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PVO Bill against the people

Musa Kika lawyer
AS LONG as a society has people, civil society must and will exist as a natural consequence, for what is society without civil society?

By their nature people must coalesce over issues of common interest, organise and self-organise to confront socio-economic and political issues around them, and societal shocks too.

Governments were born out of this realisation and need.

But when governments came that did not come with an exclusive mandate for the organising of citizens.

Exclusivity in organising platforms is a practical impossibility anyway.

Civil society has three primary functions.

The first is self-governance of the people and by the people.

Democracy is multi-layered.

While the people elect a government, they must, and they retain powers to self-govern and to self-organise.

All power in a democracy rests in the people who are supreme, and who elect unto themselves a constitution as their social contract.

But above that constitution as supreme law, the people are supreme in their collective.

Thus, when “we the people” elect unto them a constitution, that very act gives them the authority to determine the terms of the continued subsistence of that constitution and its form, and the terms of social and political relations within that society.

For this to be possible, the people must be able to self-organise, and this predominantly happens through civil society.

The second is being a partner to the government.

Government is not partnered with because it is struggling, but it is partnered with because that is the right thing to do.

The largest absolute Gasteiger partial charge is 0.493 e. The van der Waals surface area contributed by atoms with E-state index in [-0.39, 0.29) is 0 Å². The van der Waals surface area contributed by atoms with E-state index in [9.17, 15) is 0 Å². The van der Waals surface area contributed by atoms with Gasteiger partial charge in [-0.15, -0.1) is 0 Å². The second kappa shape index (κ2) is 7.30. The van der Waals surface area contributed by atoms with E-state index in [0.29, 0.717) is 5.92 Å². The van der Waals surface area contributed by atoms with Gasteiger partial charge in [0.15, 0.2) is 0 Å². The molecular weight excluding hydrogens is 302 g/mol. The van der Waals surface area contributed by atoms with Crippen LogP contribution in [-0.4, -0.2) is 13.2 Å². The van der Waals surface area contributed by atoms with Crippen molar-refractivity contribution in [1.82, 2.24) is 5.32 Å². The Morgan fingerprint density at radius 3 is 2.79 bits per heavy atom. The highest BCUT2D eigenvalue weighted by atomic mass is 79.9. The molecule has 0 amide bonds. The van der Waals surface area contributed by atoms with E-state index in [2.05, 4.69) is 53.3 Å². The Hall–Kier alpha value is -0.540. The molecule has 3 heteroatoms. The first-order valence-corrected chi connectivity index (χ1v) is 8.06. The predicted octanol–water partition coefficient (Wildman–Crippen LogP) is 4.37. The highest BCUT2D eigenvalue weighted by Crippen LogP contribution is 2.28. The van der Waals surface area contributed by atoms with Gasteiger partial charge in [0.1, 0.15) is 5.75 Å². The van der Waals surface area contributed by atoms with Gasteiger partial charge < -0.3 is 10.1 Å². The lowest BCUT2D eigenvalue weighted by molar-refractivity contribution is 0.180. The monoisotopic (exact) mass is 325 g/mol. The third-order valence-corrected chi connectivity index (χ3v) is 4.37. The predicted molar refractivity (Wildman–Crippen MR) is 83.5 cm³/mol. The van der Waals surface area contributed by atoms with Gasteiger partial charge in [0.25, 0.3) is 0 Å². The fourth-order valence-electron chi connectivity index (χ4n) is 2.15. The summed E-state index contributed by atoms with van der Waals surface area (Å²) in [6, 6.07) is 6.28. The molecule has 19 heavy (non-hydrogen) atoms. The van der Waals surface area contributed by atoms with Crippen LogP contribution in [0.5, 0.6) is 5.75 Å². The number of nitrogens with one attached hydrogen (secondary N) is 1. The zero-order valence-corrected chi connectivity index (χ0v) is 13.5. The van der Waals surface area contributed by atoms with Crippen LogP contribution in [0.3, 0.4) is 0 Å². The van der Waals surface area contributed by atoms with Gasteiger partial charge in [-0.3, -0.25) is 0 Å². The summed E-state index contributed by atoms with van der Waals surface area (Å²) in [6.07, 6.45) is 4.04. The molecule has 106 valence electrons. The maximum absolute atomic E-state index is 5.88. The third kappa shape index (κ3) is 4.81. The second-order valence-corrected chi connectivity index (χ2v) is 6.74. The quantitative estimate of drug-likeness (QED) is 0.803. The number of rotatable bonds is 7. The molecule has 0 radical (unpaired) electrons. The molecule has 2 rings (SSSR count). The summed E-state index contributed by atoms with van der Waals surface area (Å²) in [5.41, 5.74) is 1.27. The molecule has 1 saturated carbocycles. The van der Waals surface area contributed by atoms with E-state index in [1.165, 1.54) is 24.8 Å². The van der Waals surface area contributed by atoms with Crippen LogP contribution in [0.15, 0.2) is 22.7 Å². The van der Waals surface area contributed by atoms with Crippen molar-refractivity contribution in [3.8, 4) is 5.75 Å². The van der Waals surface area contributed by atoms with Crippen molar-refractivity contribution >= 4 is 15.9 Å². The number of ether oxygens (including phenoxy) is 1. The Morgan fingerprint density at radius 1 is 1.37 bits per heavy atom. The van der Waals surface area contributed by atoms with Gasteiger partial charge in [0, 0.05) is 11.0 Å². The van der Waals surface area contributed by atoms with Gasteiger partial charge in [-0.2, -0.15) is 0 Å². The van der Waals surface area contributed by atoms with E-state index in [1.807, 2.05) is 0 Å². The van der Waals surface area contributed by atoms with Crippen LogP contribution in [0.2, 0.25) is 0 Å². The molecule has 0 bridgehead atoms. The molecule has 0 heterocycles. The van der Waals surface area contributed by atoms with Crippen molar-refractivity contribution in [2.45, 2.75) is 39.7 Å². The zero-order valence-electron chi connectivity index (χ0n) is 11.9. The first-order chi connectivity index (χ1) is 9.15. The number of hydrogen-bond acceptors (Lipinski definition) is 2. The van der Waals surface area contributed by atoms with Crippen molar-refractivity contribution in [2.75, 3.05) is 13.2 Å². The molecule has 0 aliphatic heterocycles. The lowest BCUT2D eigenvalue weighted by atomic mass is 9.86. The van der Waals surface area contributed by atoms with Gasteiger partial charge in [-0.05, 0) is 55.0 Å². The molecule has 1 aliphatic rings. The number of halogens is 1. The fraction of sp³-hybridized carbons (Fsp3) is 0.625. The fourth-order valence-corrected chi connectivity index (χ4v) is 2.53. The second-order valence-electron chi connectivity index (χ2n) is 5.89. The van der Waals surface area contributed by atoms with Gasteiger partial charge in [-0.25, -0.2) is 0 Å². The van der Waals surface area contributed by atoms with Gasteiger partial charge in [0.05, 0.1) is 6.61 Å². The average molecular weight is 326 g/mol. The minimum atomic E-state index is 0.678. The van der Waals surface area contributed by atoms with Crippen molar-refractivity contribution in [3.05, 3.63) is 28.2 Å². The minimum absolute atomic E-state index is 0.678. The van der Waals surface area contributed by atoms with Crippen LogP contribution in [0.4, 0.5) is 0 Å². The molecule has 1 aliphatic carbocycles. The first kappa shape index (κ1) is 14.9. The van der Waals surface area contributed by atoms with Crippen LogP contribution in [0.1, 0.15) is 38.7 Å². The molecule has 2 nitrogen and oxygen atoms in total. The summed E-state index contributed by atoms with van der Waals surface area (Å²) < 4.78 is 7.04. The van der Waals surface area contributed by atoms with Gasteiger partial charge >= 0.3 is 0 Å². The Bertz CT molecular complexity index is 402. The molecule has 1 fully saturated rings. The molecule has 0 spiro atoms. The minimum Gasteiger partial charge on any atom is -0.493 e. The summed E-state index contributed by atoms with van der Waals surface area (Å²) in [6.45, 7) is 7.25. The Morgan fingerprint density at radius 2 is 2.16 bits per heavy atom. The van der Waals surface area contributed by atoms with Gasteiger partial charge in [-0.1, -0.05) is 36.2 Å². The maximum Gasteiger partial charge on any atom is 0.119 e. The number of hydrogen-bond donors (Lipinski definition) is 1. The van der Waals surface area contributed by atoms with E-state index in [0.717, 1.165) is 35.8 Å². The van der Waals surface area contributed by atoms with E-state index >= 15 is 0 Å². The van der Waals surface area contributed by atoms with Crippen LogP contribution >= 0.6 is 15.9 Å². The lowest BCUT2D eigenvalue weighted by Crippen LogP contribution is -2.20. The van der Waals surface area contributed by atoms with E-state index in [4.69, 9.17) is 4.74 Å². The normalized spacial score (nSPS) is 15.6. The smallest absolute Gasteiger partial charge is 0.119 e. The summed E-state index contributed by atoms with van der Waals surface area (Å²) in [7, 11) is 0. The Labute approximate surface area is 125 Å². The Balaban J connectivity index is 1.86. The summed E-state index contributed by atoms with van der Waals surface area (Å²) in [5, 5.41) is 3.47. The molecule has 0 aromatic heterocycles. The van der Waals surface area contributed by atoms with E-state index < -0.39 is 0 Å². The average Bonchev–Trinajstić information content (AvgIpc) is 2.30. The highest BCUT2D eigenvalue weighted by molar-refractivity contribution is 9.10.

That is how democracy works.

Government is put into place by the people and the people have a responsibility and indeed a duty, to ensure that their government succeeds, and this they do through organising themselves via civil society and vehicles of economic enterprise.

Being partners in governance does not imply seeing things from the same page, or doing the same things, or not calling each other out.

Far from it!

A partner calls out wrongdoing, holds the other to account, and demands adherence to the social contract.

The third is to solve local problems. Herein lies the crux of the matter.

Not all problems can and should be left to the government.

Even if the government were able to solve all problems within its jurisdictions — which is practically impossible — it is undesirable for the people to play no role in solving local problems.

The vehicle through which people use to solve their own community problems is civil society.

This inculcates a sense of collective and individual responsibility over issues of societal concern.

In Zimbabwe, one of the things of great concern is the sense of individualism that has been gradually building over time, which has affected our ability to solve collective problems.

A perfect analogy of the logjam we find ourselves in without the right blend of individual and collective responsibility, is what happens at an uncontrolled traffic intersection in Zimbabwe.

We have all been stuck there at some point. Accountability, civic duty, responsibility to country, patriotism, participation and active citizenship, are built through empowerment to respond to local problems.

This way, the people drive the process of growth and development, and change becomes a social value. Democracy from the bottom is pure democracy.

In the United States, for instance, as with some other societies, almost all laws and policies originate from the people through civil society.

Civil society is in essence an embedded part of the governance and governance culture.

In Zimbabwe, that role of civil society, in particular civil society organised in the form of non-governmental organisations (NGOs) has regrettably been seen as a threat — a threat to political power, a threat to unfettered access to public resources and a threat to impunity.

Where the sole occupation seems to be retention and consolidation of political power over economic development and social cohesion, civil society has become a group designated as an enemy.

NGOs have to be enemies — sell-outs, unpatriotic people, foreign stooges! Their demand for accountability is a threat.

Their focus on good governance and democracy, rule of law and human rights is a threat to power.

Their monitoring, documentation and storytelling are a problem.